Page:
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5 Tips for Sticking to a Low-sodium Diet at Dinner

Most Americans consume more than twice the amount of salt they should. See more salt pictures.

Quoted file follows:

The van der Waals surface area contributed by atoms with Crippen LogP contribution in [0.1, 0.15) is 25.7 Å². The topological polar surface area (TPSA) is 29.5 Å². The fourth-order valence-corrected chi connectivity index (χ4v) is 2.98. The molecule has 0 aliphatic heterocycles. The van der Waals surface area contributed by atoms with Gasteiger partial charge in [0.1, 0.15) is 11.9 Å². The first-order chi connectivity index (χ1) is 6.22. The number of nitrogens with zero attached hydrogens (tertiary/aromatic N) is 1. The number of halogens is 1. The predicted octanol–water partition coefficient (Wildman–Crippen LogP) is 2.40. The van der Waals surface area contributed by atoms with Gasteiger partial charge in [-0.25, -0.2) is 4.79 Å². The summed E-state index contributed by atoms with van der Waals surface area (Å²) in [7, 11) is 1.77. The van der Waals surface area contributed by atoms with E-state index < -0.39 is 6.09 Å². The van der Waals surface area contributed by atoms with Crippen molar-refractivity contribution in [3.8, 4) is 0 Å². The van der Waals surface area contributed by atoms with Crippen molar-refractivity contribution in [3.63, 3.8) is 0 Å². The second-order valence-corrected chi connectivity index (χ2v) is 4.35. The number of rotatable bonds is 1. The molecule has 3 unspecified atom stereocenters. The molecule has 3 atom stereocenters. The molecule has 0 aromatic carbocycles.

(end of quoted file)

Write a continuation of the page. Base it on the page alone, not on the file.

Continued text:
In "Margaritaville," Jimmy Buffet sang about his lost shaker of salt, and health experts believe many people have a similar love affair with putting the white stuff on everything from cocktails to desserts. Since our bodies do need some sodium in order to function properly, the American Heart Association (AHA) recommends about 1,500 milligrams (a little more than a half-teaspoon) a day. But most Americans consume more than double that amount through pre-packaged food, restaurant meals, and a dependency on the salt shaker. A low-sodium diet has many potential health benefits, including lowering blood pressure, which reduces your risk of heart attack and stroke. But, if you're someone who's used to having that extra shake or two from the salt shaker, it could be tough to kick the habit -- especially at dinnertime. Here are five tips to make the process a little easier.